So far the new video contest site, TheAudienceAwards.com has failed to catch on with filmmakers. Most of their contests have had small prize pools and received only a handful of entries. For example, their recent “Webisodes” contest offered just $600 in prizes and only 5 people bothered to enter. One of TAA’s biggest competitions to date was for Hilton’s Home2 Suites. $17,000 was at stake but only 37 entries were submitted. And a lot of those entries are kind of fishy….I think the folks behind TAA may have enlisted friends to make some quick and sloppy entries just to make the contest look more popular. (Here’s an example of what I’m talking about.)
I think TAA’s main problem is that their system is kind of confusing. Some winners are picked by a panel of judges and some winners are picked via an online vote. Some prizes are paid out in cash and other prizes are paid out in mysterious “site credits.” And even though the contests are open to the public, sometimes entries might be rejected if the “quality of content” is too low. But the craziest and weirdest thing about TAA is that some contests are free to enter but others are not. Check out the details for TAA’s new “Filmmaker Tips” video contest:
So TAA wants you to create video content for them on spec and then PAY for the opportunity to have it judged. (I wonder if you get your $10 back if your work is rejected when you first try and upload it.) I thought that maybe this DIY contest was an aberration but then I realized that the Site Credit prizes are supposed to be used to pay future entry fees! I poked around the site and found a few more contests that also have entry fees:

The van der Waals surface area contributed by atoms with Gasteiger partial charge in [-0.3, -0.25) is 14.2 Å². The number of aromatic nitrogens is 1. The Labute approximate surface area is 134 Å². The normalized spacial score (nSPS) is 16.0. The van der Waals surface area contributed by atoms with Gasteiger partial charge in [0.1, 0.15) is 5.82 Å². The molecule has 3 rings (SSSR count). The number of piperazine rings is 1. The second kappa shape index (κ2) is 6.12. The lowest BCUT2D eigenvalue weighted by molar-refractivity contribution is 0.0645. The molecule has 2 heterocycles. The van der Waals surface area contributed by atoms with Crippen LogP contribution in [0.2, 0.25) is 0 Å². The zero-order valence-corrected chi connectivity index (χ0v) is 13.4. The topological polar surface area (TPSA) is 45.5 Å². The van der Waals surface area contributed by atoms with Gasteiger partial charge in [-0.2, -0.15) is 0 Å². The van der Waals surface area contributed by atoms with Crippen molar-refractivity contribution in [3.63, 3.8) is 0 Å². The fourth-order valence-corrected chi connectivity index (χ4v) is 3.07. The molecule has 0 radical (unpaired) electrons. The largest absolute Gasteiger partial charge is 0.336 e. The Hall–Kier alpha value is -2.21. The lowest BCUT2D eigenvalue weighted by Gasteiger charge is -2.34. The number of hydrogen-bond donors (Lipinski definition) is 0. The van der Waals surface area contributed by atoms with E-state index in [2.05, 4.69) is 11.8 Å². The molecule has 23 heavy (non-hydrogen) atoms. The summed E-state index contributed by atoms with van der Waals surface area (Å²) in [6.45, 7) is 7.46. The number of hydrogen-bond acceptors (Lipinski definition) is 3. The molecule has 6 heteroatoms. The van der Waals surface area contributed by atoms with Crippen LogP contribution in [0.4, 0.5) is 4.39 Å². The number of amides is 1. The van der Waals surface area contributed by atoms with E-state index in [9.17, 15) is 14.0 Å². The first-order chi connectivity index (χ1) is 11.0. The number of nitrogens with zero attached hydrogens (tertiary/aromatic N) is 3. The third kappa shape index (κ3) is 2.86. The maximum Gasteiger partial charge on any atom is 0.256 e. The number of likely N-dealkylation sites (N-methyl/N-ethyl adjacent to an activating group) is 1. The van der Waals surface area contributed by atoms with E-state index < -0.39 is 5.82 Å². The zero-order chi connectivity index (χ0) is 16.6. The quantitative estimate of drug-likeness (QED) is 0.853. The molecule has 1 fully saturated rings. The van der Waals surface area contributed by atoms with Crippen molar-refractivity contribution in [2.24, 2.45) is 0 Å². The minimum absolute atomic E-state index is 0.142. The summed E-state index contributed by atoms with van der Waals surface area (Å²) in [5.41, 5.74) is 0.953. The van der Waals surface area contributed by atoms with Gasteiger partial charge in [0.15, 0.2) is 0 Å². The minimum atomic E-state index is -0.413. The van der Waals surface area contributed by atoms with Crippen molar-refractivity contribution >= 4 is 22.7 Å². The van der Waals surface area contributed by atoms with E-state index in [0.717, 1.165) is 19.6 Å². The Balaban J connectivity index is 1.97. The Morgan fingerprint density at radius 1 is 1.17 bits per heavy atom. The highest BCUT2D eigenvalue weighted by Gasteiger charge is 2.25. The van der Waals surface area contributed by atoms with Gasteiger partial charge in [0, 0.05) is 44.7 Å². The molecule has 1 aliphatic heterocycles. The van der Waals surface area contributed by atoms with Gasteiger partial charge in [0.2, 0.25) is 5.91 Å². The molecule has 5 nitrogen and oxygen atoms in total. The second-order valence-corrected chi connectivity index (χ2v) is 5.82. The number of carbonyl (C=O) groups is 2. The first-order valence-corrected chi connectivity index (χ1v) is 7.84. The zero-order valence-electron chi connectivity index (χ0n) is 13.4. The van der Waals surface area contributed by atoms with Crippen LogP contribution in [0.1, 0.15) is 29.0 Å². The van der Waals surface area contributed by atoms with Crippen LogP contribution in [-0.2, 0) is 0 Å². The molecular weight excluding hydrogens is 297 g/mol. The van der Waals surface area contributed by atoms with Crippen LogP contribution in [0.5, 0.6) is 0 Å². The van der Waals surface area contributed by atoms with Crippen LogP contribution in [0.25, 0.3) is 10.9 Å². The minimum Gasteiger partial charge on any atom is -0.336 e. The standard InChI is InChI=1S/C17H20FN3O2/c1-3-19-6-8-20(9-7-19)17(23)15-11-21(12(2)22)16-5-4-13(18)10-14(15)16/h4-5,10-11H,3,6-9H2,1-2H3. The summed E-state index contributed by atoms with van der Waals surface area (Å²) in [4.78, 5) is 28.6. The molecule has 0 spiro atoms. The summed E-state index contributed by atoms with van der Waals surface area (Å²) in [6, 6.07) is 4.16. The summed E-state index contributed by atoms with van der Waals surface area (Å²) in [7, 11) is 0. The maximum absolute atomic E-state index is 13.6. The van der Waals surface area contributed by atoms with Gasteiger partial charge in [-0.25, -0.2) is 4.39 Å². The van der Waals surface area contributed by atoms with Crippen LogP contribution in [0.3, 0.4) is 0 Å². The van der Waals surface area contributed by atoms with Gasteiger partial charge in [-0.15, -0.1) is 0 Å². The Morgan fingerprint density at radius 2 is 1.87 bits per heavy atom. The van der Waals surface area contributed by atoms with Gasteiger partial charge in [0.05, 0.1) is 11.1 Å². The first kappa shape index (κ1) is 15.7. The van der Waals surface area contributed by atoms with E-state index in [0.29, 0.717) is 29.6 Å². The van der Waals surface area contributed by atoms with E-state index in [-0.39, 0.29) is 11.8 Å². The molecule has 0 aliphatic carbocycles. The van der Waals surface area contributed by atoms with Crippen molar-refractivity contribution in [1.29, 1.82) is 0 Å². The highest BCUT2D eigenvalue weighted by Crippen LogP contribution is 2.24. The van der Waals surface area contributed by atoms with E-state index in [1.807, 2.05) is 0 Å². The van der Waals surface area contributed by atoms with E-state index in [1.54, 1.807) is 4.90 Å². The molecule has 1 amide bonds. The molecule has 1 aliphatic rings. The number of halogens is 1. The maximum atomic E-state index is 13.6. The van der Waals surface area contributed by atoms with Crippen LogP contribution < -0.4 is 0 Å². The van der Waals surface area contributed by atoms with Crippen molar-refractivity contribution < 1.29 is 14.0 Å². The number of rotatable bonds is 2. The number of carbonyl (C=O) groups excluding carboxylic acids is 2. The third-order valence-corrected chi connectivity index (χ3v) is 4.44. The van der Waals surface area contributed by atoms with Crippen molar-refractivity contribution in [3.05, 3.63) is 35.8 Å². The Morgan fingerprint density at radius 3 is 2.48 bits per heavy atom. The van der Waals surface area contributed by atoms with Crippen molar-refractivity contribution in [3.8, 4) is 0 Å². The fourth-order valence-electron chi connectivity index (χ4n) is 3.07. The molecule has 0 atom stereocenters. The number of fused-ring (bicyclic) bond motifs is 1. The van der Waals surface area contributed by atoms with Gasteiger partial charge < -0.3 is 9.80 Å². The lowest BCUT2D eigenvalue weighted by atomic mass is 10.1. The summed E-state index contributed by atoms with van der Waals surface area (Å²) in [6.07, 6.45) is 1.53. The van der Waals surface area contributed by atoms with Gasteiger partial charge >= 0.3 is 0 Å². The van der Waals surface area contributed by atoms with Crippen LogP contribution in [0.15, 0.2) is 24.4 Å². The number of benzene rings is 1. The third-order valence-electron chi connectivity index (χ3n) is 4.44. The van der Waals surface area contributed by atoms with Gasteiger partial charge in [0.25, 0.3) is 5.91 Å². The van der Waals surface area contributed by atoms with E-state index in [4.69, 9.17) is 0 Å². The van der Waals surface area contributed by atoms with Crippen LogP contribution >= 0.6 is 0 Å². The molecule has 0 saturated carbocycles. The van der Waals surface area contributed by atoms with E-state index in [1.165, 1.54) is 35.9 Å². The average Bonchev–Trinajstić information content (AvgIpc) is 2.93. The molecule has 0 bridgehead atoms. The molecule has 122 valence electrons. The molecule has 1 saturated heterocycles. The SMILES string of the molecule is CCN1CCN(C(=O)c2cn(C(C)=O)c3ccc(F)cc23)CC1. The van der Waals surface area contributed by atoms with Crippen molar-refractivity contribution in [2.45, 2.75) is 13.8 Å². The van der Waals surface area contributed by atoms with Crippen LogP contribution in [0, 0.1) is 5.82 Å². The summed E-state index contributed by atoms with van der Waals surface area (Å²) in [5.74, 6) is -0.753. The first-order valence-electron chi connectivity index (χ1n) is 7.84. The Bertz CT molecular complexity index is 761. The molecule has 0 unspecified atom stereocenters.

The Reel Pitch Trailer Challenge. Deadline: July 4th, 2016. Entry Fee: $30
2016 Music Film & Video Contest. Deadline: May 17, 2016. Entry Fee: $15
Wild and Green Short Films. Deadline: April 18th, 2016. Entry Fee: $10
Anime Shorts Contest. Deadline: April 25, 2016. Entry Fee: $25
I don’t know for sure why TAA charges entry fees but I think it’s because the company has connections to the world of Film Festivals. In fact, it seems like they’re trying to get film fests to use the TAA platform to run their competitions. But Film Festivals charge entry fees because most of them are are not-for-profit. So the fees help cover the events’ costs. But I’ve looked all over TAA’s website and I didn’t see the words “non-profit” anywhere. In fact, the folks in charge of The Audience Awards are actively trying to recruit companies (and not film fests) that will “pay” to run contests on their platform.
Frankly, I don’t care why TAA is trying to charge people to enter their contests. The reasons don’t really matter. Let me say this
loud bold and clear: Under no circumstances should you ever pay a fee to enter a video contest. It is unethical and inappropriate. For-Profit companies should not be charging you to create content on spec. I’ve only seen a few other companies try and do something like this but TAA is definitely the most egregious offender I’ve ever come across. That Anime Shorts contest I just listed has a grand prize of just $300! It takes a lot of nerve to ask filmmakers to pay $25 to have a shot at winning $300. Obviously the sponsors of this contest are probably expecting people to submit material that already exists. But it still feels like a scam, doesn’t it? (Maybe that’s why the contest has only received one entry so far.) And if a contest looks like a scam and feels like a scam, it’s probably a scam. After all, if a website is so desperate for cash that they NEED everyone to kick in $15, do you really think they’re going to pay up when you win?